You've reached the Virginia Cooperative Extension Newsletter Archive. These files cover more than ten years of newsletters posted on our old website (through April/May 2009), and are provided for historical purposes only. As such, they may contain out-of-date references and broken links.

To see our latest newsletters and current information, visit our website at

Newsletter Archive index:

Virginia Cooperative Extension - Knowledge for the CommonWealth

Milk urea nitrogen update

Dairy Pipeline: December 2002

Charles C. Stallings
Extension Dairy Scientist, Nutrition
(540) 231-4758

Milk urea nitrogen testing has now been around for several years and most DHI labs will offer an analysis (United DHI will conduct this measurement). Pennsylvania DHI reports results on a web site ( maintained by the University of Pennsylvania's Center for Animal Health and Productivity. Summaries of all cows that have been tested since September 1995 are included. They find that first lactation cows averaged 12.9 mg/dl plus or minus a standard deviation of 3.8. The standard deviation gives the range for 2/3's of the cows tested. In other words 1/3 fall outside this range (9.1 to 16.7 for first lactation cows). Second lactation cows averaged 13.2 plus or minus 4.0 (9.2 to 17.2) and third and later lactation cows averaged 13.1 plus or minus 4.1 (9.0 to 17.2). Urea is a small molecule that travels dissolved in water. In other words urea will be in blood, urine, and milk at approximately the same concentrations. Urea is a product of protein degradation and does reflect the protein status of the animal. Over or under feeding can result in high or low levels of MUN, respectively. Also high levels of rumen degradable protein can result in elevated MUN. Energy intake also can have an impact. If there is not enough energy present in the rumen to utilize all the nitrogen that is available some will pass into the blood and be transformed into urea in the liver. Jersey's have between 1 to 2 mg/dl more MUN than Holsteins. Typically expect herd average MUN's to range between 10 to 14. Individual cows will be outside of this range and factors such as feed and water intake, time of eating relative to sampling, and level of production will all have an influence. If herd average MUN's are elevated or depressed outside of this range, check total protein intake, rumen degradable protein intake, and ruminally available energy. MUN concentrations do give an indication of how efficiently protein or nitrogen is utilization and can be used to fine tune the feeding program and detect ration changes.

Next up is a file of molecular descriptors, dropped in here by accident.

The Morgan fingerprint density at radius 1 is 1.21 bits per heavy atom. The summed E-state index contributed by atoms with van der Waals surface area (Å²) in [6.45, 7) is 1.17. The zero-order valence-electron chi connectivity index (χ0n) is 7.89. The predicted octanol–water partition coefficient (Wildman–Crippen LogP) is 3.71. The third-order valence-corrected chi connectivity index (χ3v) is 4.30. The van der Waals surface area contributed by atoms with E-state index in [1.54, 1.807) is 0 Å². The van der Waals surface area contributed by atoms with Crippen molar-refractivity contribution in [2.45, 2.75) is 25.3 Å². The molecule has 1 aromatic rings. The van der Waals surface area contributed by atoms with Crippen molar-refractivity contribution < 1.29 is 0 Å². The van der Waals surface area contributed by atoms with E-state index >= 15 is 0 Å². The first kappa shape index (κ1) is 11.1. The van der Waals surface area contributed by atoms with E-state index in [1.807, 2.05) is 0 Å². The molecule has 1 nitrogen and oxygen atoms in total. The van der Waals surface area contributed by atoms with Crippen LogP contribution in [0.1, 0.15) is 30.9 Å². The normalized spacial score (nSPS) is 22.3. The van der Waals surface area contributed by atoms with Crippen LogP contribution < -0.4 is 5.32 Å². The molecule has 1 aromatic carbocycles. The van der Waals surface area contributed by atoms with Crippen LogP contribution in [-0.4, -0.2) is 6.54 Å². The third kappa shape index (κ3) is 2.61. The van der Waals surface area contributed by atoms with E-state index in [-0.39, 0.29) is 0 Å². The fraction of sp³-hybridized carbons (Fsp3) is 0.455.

Visit Virginia Cooperative Extension